Gallery: Installing Year One Door and Roof Rail Weatherstrips


In 2008, this author purchased an air-conditioning equipped 1975 Dart Swinger motivated by a 225 Slant Six. In 2009, I started a complete restoration on the 68k-mile Dart. I know what you are thinking. “You restored a ’75 Slant Six Dart?” Yes, I did.

Left: We picked up a pair of door opening weatherstrips from Year One for our 1975 Dart Swinger. The weatherstrips have the correct installation clips and the properly formed ends. Right: Year One also offers a pair of roof rail weatherstrips. They have the proper shape and contours to match the factory originals. 

It is a long story, but the gist of the tale is I purchased my ’69 Dart in 1989, and the 19-year-old me had fits setting the dwell on the 340’s dual-point distributor. Well, my dad came to the rescue. After owning and maintaining a ’64 Sport Fury, a ’68 Road Runner, and a 340-equipped ’70 Cuda, he used his experience to adjust the points adequately.

However, during the process and out of frustration, I exclaimed, “My next Dart is going to be a Slant Six with air conditioning!” To which my dad quipped, “Your next Dart?” And nineteen years later, I purchased the ’75, and as prognosticated, it was a Slant Six with air conditioning.

Above: The door opening weatherstrip installed in 2011 was a terrible reproduction. It was made of foam rather than synthetic rubber. In a little over a decade, the seal is frayed and torn.

Above: More damage was found on the passenger side door opening weatherstrip. In addition, the roof rail weatherstrip above both doors had ripped in several locations.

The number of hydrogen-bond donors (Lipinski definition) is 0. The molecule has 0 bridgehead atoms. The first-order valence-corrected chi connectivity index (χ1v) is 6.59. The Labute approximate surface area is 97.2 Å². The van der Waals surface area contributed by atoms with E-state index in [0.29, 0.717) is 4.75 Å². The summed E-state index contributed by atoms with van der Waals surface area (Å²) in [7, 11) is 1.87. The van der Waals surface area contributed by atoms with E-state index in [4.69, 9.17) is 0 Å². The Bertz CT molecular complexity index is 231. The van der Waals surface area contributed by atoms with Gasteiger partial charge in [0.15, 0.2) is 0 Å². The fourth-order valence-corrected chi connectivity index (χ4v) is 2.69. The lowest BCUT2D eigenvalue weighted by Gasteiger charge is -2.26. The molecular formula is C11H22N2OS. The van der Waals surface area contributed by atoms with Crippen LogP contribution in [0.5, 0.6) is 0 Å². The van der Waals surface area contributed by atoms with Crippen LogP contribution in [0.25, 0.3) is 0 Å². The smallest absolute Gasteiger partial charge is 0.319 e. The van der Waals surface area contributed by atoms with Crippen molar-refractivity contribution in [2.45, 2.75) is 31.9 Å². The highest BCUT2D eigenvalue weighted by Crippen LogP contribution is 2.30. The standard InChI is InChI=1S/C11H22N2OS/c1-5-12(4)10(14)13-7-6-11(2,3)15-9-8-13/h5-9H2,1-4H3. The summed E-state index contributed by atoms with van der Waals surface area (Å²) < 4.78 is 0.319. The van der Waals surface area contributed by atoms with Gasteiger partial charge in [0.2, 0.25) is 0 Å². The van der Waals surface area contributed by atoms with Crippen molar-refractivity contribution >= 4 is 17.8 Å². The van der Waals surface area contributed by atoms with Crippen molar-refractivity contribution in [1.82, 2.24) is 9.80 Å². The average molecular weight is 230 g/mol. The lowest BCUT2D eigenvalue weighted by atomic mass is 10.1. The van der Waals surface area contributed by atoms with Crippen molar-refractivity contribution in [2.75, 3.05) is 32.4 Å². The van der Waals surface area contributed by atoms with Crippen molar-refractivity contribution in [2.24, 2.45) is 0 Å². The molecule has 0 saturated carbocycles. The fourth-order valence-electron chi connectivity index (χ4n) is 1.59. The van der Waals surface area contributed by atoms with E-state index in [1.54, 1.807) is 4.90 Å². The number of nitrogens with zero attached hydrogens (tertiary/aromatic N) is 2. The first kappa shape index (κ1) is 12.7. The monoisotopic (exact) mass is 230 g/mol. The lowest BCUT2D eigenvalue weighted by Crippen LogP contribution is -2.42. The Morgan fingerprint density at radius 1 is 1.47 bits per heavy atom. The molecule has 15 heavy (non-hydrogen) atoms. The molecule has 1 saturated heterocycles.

During the restoration process, it was quickly revealed that new parts for the “beak nose” Darts (’73-’76) were not easily found. In most cases, new old stock (NOS) and quality used parts were used, but for a few components, aftermarket pieces were installed. Unfortunately, some of those parts were not of the best quality and fit poorly, but they were suitable at the time.

Left: We began the weatherstrip removal by untreading three screws from the end seal. Center: With great finesse, we pulled the weatherstrip from the door. Right: A few seal clips remained behind after the strip was removed. We used pliers to pull the clips from the door. 

First, the door opening weatherstrip for each door was downright incorrect. It was a foam rather than pliable synthetic rubber. The second inaccurate part was the roof rail weatherstrip, which was also a relatively poor reproduction. Eleven years after the restoration, better parts have become available for the ’73-’76 Darts, so now was the time for an upgrade. Year One has the accurate door opening weatherstrip (part no. CC7376) and the roof rail weatherstrip (part no. AW776).

Left: The difference between the new weatherstrip end seal (left) and the old weather strip (right) is dramatic. Center: The weatherstrip fits perfectly onto the door. Right: All three screws lined up with the mounting holes located in the door. 

The removal of the old door opening weatherstrip was uncomplicated. After the unthreading of three screws at the door end nearest the striker, the seal was gently pulled away from the door to release the seal clips. At the other end of the seal, three additional screws were removed, and the strip was detached. Several seal clips were ripped from the weatherstrip during the removal procedure. The remaining plastic clips were carefully extracted from the door with pliers.